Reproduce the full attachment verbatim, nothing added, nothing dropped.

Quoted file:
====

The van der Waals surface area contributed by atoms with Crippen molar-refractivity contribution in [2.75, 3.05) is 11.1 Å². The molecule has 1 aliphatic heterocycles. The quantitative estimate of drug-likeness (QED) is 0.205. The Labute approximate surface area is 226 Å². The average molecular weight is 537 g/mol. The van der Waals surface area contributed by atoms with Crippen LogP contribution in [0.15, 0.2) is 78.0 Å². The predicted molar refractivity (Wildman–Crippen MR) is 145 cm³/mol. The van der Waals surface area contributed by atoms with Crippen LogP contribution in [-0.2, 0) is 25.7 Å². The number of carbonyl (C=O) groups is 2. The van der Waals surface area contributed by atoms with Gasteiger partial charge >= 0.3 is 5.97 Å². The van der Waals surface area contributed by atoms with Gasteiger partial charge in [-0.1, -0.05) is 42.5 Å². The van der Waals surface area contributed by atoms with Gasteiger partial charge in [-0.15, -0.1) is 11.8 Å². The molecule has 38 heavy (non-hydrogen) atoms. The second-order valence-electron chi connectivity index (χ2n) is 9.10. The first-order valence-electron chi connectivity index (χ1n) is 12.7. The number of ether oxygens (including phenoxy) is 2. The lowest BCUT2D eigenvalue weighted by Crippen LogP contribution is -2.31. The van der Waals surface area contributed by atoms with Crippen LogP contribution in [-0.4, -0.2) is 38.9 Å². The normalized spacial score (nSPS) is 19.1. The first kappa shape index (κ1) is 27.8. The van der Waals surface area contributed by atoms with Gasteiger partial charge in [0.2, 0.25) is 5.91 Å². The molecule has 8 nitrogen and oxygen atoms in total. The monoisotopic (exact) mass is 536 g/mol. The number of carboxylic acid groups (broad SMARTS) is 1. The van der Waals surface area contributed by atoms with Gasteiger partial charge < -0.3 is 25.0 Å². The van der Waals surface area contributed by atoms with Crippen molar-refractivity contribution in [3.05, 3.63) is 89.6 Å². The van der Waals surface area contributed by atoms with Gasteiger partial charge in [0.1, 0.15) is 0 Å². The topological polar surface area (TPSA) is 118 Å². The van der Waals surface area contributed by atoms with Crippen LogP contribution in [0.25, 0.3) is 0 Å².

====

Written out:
The van der Waals surface area contributed by atoms with Crippen molar-refractivity contribution in [2.75, 3.05) is 11.1 Å². The molecule has 1 aliphatic heterocycles. The quantitative estimate of drug-likeness (QED) is 0.205. The Labute approximate surface area is 226 Å². The average molecular weight is 537 g/mol. The van der Waals surface area contributed by atoms with Crippen LogP contribution in [0.15, 0.2) is 78.0 Å². The predicted molar refractivity (Wildman–Crippen MR) is 145 cm³/mol. The van der Waals surface area contributed by atoms with Crippen LogP contribution in [-0.2, 0) is 25.7 Å². The number of carbonyl (C=O) groups is 2. The van der Waals surface area contributed by atoms with Gasteiger partial charge >= 0.3 is 5.97 Å². The van der Waals surface area contributed by atoms with Gasteiger partial charge in [-0.1, -0.05) is 42.5 Å². The van der Waals surface area contributed by atoms with Gasteiger partial charge in [-0.15, -0.1) is 11.8 Å². The molecule has 38 heavy (non-hydrogen) atoms. The second-order valence-electron chi connectivity index (χ2n) is 9.10. The first-order valence-electron chi connectivity index (χ1n) is 12.7. The number of ether oxygens (including phenoxy) is 2. The lowest BCUT2D eigenvalue weighted by Crippen LogP contribution is -2.31. The van der Waals surface area contributed by atoms with Crippen LogP contribution in [-0.4, -0.2) is 38.9 Å². The normalized spacial score (nSPS) is 19.1. The first kappa shape index (κ1) is 27.8. The van der Waals surface area contributed by atoms with Gasteiger partial charge in [0.2, 0.25) is 5.91 Å². The molecule has 8 nitrogen and oxygen atoms in total. The monoisotopic (exact) mass is 536 g/mol. The number of carboxylic acid groups (broad SMARTS) is 1. The van der Waals surface area contributed by atoms with Gasteiger partial charge < -0.3 is 25.0 Å². The van der Waals surface area contributed by atoms with Crippen molar-refractivity contribution in [3.05, 3.63) is 89.6 Å². The van der Waals surface area contributed by atoms with Gasteiger partial charge in [0.1, 0.15) is 0 Å². The topological polar surface area (TPSA) is 118 Å². The van der Waals surface area contributed by atoms with Crippen LogP contribution in [0.25, 0.3) is 0 Å².